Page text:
Foundations of Human Memory

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Foundations of Human Memory provides an introduction to the scientific study of human memory with an emphasis on both the major theories of memory and the laboratory studies that have been used to test those theories and inspire their further development. Written with the undergraduate student in mind, the text assumes no specific background in the subject, but a general familiarity with scientific method and quantitative approaches to the treatment of data.

Foundations of Human Memory is organized around the major empirical paradigms used to study memory in the laboratory and the theories used to explain data obtained using those paradigms. The text begins with a focus on memory for individual items, building up to memory for associations between items, and finally to memory for entire sequences of items and the problem of memory search. Several major theories of memory are considered in detail, including strength theory, summed-similarity theory, neural network based theories, retrieved-context theory, and theories based on the division of memory into separate short-term and long-term storage systems. The text emphasizes basic research over applied problems, but brings in real-world examples and neuroscientific evidence as appropriate.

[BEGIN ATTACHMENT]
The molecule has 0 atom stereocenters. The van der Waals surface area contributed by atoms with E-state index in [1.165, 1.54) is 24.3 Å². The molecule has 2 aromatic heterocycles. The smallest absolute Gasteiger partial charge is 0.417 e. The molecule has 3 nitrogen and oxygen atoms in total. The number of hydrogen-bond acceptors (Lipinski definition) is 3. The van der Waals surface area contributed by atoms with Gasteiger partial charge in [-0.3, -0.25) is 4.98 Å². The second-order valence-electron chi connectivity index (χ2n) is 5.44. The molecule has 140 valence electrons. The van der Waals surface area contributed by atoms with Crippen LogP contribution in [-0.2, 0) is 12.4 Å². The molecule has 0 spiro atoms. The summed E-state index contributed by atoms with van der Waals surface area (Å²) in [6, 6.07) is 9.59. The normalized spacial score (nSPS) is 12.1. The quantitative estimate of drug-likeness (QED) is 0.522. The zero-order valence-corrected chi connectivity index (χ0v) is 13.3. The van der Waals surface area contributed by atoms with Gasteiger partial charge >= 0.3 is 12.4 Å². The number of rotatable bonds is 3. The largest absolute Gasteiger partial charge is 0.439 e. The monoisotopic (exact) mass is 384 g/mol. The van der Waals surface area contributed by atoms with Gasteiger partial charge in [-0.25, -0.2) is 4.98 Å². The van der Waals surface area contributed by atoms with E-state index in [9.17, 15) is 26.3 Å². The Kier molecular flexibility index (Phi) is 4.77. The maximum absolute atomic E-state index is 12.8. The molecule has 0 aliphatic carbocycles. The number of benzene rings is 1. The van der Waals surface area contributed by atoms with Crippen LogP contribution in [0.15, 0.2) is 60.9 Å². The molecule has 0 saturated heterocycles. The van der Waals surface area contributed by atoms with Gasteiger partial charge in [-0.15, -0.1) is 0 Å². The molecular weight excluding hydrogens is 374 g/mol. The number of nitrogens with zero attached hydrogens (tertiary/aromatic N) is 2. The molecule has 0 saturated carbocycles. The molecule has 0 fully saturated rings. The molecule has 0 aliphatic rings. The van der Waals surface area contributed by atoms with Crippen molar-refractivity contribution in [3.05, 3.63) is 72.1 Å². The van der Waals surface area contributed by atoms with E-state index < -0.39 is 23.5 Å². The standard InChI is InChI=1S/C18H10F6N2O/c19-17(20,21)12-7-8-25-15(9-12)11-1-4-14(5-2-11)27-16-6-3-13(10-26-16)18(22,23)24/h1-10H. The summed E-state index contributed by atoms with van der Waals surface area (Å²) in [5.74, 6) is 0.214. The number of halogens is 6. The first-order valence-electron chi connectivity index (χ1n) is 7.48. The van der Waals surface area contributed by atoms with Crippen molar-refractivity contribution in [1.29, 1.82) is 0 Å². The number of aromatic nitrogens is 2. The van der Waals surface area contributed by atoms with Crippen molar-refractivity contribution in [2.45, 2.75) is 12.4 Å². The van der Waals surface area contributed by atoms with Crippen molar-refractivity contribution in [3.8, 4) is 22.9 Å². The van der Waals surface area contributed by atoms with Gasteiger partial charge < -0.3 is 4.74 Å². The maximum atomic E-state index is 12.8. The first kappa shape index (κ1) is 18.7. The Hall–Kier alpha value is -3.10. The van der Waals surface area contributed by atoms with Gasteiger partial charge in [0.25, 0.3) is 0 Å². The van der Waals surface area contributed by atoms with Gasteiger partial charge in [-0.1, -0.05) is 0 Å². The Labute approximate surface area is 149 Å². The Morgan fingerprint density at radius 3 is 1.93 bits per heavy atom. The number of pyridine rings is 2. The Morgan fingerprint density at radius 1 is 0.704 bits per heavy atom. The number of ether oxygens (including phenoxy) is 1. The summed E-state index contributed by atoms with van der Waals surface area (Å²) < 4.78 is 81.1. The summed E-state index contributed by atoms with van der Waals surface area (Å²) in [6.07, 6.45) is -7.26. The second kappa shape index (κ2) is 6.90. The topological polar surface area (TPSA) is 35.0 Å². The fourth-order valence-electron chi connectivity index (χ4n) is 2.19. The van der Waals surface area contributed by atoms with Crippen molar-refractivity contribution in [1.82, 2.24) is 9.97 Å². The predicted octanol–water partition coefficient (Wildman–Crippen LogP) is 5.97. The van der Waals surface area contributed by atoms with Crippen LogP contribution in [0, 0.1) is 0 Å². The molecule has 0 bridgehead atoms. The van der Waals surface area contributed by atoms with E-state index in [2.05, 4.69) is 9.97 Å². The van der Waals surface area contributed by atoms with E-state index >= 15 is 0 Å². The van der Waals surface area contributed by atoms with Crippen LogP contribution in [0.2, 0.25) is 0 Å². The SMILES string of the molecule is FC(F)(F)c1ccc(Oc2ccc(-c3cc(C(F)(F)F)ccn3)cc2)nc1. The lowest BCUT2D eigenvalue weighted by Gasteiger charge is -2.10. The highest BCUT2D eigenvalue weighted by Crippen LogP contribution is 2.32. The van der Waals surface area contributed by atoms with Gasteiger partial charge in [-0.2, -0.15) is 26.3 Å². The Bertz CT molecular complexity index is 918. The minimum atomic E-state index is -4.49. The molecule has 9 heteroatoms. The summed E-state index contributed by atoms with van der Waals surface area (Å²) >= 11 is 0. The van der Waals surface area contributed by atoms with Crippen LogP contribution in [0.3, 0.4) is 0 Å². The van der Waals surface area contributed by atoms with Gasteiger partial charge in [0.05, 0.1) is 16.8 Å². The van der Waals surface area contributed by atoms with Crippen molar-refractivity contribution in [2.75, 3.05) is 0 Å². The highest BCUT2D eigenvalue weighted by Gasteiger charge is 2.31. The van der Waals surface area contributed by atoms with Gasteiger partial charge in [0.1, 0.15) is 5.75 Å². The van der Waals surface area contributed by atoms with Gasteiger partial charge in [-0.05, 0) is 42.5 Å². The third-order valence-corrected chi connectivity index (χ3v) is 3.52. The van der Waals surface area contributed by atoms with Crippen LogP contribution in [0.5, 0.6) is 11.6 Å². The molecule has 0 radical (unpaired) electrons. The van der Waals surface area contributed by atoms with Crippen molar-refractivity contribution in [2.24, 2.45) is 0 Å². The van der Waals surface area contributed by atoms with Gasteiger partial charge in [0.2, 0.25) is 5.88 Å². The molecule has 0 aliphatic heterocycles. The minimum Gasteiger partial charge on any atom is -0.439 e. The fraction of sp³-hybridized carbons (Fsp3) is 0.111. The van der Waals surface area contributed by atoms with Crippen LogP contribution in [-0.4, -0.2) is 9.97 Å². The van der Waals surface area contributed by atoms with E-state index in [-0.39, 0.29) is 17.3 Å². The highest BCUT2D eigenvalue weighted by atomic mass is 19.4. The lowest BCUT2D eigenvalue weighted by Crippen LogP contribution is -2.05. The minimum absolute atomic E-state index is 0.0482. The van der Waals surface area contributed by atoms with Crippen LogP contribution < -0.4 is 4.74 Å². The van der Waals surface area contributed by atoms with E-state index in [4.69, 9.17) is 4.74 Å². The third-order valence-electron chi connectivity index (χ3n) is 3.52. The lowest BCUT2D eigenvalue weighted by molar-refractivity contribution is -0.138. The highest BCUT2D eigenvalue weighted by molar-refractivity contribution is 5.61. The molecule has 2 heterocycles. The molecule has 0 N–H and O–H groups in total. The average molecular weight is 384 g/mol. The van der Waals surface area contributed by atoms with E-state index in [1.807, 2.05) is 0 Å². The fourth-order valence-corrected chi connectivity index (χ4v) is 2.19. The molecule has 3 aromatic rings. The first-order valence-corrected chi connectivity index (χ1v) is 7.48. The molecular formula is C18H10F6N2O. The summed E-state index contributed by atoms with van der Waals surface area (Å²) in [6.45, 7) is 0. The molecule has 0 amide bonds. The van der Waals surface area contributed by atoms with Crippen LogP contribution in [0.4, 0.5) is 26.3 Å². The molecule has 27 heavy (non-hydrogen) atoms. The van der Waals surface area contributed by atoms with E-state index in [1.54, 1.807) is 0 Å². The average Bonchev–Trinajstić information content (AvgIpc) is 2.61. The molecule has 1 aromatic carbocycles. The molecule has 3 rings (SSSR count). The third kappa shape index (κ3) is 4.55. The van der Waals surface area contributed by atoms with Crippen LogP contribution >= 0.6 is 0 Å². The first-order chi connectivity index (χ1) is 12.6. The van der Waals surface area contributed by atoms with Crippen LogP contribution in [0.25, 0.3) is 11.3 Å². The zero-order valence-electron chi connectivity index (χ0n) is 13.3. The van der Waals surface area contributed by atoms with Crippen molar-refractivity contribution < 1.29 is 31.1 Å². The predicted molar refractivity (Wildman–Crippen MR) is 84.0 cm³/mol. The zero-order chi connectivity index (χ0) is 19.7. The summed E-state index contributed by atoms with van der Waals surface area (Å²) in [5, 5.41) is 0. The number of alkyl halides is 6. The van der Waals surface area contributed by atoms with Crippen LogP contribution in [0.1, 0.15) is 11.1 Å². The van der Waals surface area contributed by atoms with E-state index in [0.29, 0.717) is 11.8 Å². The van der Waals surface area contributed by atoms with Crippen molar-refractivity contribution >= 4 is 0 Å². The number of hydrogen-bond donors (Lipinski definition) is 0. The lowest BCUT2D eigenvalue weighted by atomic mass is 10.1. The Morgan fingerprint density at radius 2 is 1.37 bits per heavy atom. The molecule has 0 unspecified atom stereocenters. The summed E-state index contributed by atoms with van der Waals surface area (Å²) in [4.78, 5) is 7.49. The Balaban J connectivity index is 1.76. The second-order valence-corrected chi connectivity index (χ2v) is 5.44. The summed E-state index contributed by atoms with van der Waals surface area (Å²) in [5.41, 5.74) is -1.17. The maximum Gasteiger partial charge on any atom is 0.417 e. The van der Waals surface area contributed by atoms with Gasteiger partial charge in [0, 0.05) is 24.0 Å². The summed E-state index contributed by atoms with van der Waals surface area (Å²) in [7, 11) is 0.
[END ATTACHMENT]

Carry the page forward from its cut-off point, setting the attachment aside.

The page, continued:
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About the author

Michael Jacob Kahana, PhD, is Professor of Psychology at the University of Pennsylvania. Kahana's research focuses on basic mechanisms of human memory through use of direct brain recordings and computational modeling of behavioral data. Kahana has published more than 100 peer-reviewed journal articles on the psychology and neuroscience of human memory. He was the 2010 recipient of the Troland Research Award from the U. S. National Academy of Sciences.


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